Work and Career Issues
During adulthood people spend up to one-third of their lives at work, this can cause many work and career issues for a multitude of different reasons and can lead to stress in a number of people.
Due to different personal characteristics, it is nearly impossible for a workplace to have people that work together without some form of conflict, much of which stems from different roles, job expectations, a clash of personalities and workplace bullying.
This tension in the workplace, unfortunately, manifests itself and can lead to many psychological symptoms that are all negative. Much research has been conducted and shows workplace stress is closely linked to cases of anxiety and depression. Many workers could find, if they spoke to a local health professional who is trained in such matters, their problems and anxieties could be minimized.
Common Work and Career Issues
Many common issues which are faced in the workplace are:
- Problems in Communication
- Company Gossip
- Interpersonal Conflicts
- Work Performance Issues
- Job Satisfaction & Low Motivation
- Harassment & Bullying
- Discrimination (Sexual & Racial)
Workplaces become environments which many people of varying races, nationalities, communication styles and overall views on the world come together in a small area, these varying differences are a potential source of the most common work and career issues. Every employee by right has the chance to be fairly treated and feel safe in their workplace, yet, there are many who face discrimination, harassment, and bullying. The LGBT community is one such group who in the workplace are relatively unprotected by nondiscrimination policies.
There are also the employees who have a complete job or career dissatisfaction, and find their job performance, as a result, is below par.
As a result of this issues, there can be decreased productivity and performance, and job termination which can ultimately result in stress and the onset of mental health issues. There are also many cases of harassment within the workplace, and these normally result in legal problems for all concerned.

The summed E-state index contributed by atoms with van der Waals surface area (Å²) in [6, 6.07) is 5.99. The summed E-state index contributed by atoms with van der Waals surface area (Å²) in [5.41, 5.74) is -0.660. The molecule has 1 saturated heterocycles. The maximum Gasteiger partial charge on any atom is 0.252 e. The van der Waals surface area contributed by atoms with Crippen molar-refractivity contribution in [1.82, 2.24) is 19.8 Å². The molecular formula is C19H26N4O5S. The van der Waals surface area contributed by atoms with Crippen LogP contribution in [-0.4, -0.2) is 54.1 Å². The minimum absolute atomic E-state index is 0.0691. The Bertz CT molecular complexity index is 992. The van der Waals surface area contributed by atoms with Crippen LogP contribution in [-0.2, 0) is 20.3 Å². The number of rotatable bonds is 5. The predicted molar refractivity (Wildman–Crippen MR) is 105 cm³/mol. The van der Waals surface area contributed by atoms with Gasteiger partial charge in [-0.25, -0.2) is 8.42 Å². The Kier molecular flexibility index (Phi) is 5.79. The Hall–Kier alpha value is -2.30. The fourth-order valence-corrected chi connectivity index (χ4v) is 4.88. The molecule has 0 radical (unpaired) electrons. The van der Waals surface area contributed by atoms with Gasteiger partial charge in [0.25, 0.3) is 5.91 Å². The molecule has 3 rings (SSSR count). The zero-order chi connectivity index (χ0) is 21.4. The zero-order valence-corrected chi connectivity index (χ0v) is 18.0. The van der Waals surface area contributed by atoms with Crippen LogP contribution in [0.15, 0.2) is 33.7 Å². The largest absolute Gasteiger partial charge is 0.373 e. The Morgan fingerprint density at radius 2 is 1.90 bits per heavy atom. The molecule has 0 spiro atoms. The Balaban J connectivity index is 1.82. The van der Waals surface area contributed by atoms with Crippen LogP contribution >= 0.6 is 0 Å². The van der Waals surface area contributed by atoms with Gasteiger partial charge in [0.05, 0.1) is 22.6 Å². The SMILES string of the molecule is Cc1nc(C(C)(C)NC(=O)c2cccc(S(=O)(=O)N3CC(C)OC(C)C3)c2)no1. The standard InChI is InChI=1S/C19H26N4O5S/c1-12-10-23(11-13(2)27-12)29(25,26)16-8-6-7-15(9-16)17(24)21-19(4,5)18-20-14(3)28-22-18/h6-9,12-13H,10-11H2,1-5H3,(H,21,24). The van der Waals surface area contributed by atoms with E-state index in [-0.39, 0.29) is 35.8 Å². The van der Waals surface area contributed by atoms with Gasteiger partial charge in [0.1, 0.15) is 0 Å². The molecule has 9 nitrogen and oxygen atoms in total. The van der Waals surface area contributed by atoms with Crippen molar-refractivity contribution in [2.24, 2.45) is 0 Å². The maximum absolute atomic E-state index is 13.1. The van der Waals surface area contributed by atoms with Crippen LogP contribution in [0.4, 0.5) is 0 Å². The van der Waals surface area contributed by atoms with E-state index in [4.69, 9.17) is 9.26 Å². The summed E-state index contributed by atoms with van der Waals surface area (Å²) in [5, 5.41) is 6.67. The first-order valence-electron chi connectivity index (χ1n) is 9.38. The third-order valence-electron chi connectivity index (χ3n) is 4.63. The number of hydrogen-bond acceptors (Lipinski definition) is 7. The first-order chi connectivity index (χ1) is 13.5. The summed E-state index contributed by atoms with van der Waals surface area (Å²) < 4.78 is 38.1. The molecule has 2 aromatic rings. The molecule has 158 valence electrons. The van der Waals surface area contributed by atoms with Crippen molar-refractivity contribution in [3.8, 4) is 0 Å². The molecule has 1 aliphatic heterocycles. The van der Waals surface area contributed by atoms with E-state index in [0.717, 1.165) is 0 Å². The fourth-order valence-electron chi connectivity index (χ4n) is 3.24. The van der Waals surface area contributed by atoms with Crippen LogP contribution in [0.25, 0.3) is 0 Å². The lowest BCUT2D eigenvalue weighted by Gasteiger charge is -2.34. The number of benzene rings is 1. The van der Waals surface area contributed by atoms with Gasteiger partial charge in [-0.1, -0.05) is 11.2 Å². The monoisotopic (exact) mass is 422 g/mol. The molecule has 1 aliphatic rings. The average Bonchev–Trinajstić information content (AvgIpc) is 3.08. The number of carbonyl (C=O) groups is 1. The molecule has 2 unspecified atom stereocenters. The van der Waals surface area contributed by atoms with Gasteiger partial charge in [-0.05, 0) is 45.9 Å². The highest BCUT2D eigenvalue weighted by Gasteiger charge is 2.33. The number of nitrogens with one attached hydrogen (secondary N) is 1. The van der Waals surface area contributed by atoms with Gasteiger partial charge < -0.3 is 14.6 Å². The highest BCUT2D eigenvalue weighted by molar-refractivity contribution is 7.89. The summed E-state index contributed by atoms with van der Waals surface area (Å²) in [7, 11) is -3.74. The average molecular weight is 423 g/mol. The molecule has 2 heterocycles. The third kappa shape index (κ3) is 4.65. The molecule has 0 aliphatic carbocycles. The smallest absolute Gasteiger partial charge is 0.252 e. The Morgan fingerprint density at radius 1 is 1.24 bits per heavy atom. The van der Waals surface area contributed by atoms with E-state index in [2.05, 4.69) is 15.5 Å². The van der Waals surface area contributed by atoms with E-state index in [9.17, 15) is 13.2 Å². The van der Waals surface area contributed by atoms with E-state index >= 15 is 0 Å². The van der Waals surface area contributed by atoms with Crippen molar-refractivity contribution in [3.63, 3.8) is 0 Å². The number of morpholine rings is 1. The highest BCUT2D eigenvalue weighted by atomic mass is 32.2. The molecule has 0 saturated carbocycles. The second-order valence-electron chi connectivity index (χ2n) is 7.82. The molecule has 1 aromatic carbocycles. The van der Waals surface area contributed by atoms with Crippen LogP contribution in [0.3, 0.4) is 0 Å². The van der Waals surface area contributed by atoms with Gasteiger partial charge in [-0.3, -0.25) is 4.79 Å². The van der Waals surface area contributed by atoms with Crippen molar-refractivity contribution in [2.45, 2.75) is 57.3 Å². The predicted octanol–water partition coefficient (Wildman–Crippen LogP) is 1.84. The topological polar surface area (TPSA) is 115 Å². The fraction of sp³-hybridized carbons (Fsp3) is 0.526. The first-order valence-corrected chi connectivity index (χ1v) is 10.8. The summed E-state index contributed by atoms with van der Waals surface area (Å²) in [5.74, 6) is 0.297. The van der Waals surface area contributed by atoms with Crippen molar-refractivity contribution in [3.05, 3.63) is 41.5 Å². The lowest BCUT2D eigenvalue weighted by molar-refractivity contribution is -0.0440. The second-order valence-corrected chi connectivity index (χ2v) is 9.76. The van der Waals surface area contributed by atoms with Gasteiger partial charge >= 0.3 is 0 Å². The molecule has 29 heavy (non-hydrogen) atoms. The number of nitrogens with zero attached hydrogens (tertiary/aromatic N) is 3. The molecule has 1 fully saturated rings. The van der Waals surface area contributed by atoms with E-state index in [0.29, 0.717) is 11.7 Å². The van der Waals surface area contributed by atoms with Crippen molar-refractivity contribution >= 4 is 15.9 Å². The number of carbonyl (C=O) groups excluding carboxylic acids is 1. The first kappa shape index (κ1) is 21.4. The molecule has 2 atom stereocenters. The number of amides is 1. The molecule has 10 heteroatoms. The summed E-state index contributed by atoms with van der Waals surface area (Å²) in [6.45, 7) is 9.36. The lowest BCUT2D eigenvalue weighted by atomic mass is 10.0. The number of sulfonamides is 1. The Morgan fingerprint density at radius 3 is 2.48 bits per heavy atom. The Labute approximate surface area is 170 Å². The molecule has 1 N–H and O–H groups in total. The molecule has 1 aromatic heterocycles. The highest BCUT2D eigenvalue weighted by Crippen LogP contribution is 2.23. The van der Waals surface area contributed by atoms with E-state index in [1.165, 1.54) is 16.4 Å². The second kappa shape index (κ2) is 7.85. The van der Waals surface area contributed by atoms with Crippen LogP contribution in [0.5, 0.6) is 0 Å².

“I had a problem thinking I was being discriminated against. After speaking to a really nice therapist at Marriage Counseling Reno. I found I was my own worst enemy. I wasn’t being discriminated against, I just had a fear of failing and was looking for an excuse. Onward and Upward!!”
- H Hughes (Reno)
Highly Stressful Jobs or Careers
There are many positions which exert high amounts of stress on employees, one theory exists which is known as JDC (job demand-control) model where work stress and high demands, yet with little control of the working conditions. Some of the most common jobs/ careers which fall into this category are Airline pilot, firefighter, police officers, and event coordinators. It has also been shown positions such as teachers, administrative support workers, and health care workers etc. can have increased amounts of work related stress.
Workplace Issues and Psychotherapy
Psychotherapy can be helpful in many ways in the resolution of workplace issues. This therapy can help treat mental health symptoms, anxiety and depression which are results of issues which stem from the workplace.
Work-related stress can be managed by coping skills which a therapist can teach, such as cognitive behavioral therapy which assists workers to identify and eliminate any unhealthy thoughts, this can show a better mood and an increased feeling of well-being. There are other forms of treatments such as meditation and mindfulness and other various stress management exercises which can be taught in psychotherapy, these can also improve one’s communication skills and the ability to diffuse workplace conflicts.
Mental Health Issues and Your Employer
Disclosing mental health issues to an employer can be difficult decisions, yet employers are prohibited from firing an employee, who has a mental health issue, as long as they can perform their work duties. It is for reasons of a negative nature like, none promotion or receiving different treatment that prevents employees from disclosing their issues, even if they could receive additional support.